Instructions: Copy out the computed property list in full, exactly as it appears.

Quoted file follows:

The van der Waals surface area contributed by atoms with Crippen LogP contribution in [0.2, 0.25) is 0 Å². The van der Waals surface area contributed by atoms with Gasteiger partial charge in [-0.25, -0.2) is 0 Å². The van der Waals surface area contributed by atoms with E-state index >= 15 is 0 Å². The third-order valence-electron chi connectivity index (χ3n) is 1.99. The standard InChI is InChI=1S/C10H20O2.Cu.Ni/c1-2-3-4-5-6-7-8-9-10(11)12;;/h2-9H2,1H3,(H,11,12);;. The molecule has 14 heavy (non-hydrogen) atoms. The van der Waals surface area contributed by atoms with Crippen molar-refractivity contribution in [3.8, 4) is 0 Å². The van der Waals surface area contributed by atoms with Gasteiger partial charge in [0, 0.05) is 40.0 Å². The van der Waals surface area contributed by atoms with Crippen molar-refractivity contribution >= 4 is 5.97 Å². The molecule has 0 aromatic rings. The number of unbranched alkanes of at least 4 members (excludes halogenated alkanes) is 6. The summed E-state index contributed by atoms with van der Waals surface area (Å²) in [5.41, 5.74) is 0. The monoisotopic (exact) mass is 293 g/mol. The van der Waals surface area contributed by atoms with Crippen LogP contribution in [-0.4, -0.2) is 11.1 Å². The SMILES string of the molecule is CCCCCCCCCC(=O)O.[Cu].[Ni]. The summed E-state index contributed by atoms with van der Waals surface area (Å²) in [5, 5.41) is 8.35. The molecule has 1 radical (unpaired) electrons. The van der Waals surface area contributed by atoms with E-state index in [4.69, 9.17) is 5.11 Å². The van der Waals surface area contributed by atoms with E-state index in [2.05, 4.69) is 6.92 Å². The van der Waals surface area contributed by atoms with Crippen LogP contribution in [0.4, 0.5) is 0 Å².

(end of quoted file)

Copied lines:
The van der Waals surface area contributed by atoms with Crippen LogP contribution in [0.2, 0.25) is 0 Å². The van der Waals surface area contributed by atoms with Gasteiger partial charge in [-0.25, -0.2) is 0 Å². The van der Waals surface area contributed by atoms with E-state index >= 15 is 0 Å². The third-order valence-electron chi connectivity index (χ3n) is 1.99. The standard InChI is InChI=1S/C10H20O2.Cu.Ni/c1-2-3-4-5-6-7-8-9-10(11)12;;/h2-9H2,1H3,(H,11,12);;. The molecule has 14 heavy (non-hydrogen) atoms. The van der Waals surface area contributed by atoms with Crippen molar-refractivity contribution in [3.8, 4) is 0 Å². The van der Waals surface area contributed by atoms with Gasteiger partial charge in [0, 0.05) is 40.0 Å². The van der Waals surface area contributed by atoms with Crippen molar-refractivity contribution >= 4 is 5.97 Å². The molecule has 0 aromatic rings. The number of unbranched alkanes of at least 4 members (excludes halogenated alkanes) is 6. The summed E-state index contributed by atoms with van der Waals surface area (Å²) in [5.41, 5.74) is 0. The monoisotopic (exact) mass is 293 g/mol. The van der Waals surface area contributed by atoms with Crippen LogP contribution in [-0.4, -0.2) is 11.1 Å². The SMILES string of the molecule is CCCCCCCCCC(=O)O.[Cu].[Ni]. The summed E-state index contributed by atoms with van der Waals surface area (Å²) in [5, 5.41) is 8.35. The molecule has 1 radical (unpaired) electrons. The van der Waals surface area contributed by atoms with E-state index in [4.69, 9.17) is 5.11 Å². The van der Waals surface area contributed by atoms with E-state index in [2.05, 4.69) is 6.92 Å². The van der Waals surface area contributed by atoms with Crippen LogP contribution in [0.4, 0.5) is 0 Å².